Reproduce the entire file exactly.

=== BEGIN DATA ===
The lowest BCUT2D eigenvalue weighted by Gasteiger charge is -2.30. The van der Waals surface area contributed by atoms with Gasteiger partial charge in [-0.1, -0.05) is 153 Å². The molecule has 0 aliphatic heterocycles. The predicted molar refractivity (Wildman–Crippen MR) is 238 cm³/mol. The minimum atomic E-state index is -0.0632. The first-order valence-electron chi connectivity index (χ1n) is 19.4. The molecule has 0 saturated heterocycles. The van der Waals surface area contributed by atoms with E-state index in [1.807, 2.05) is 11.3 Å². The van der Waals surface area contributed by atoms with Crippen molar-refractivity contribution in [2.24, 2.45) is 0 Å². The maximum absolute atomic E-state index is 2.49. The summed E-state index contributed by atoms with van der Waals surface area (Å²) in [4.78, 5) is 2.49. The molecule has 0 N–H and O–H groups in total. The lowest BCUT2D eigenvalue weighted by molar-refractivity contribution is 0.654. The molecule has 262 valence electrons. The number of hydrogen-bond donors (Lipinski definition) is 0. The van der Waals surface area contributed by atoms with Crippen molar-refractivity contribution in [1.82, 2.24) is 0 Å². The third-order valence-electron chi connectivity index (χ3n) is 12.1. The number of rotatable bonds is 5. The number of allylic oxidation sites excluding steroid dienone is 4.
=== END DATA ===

The lowest BCUT2D eigenvalue weighted by Gasteiger charge is -2.30. The van der Waals surface area contributed by atoms with Gasteiger partial charge in [-0.1, -0.05) is 153 Å². The molecule has 0 aliphatic heterocycles. The predicted molar refractivity (Wildman–Crippen MR) is 238 cm³/mol. The minimum atomic E-state index is -0.0632. The first-order valence-electron chi connectivity index (χ1n) is 19.4. The molecule has 0 saturated heterocycles. The van der Waals surface area contributed by atoms with E-state index in [1.807, 2.05) is 11.3 Å². The van der Waals surface area contributed by atoms with Crippen molar-refractivity contribution in [2.24, 2.45) is 0 Å². The maximum absolute atomic E-state index is 2.49. The summed E-state index contributed by atoms with van der Waals surface area (Å²) in [4.78, 5) is 2.49. The molecule has 0 N–H and O–H groups in total. The lowest BCUT2D eigenvalue weighted by molar-refractivity contribution is 0.654. The molecule has 262 valence electrons. The number of hydrogen-bond donors (Lipinski definition) is 0. The van der Waals surface area contributed by atoms with Crippen molar-refractivity contribution in [1.82, 2.24) is 0 Å². The third-order valence-electron chi connectivity index (χ3n) is 12.1. The number of rotatable bonds is 5. The number of allylic oxidation sites excluding steroid dienone is 4.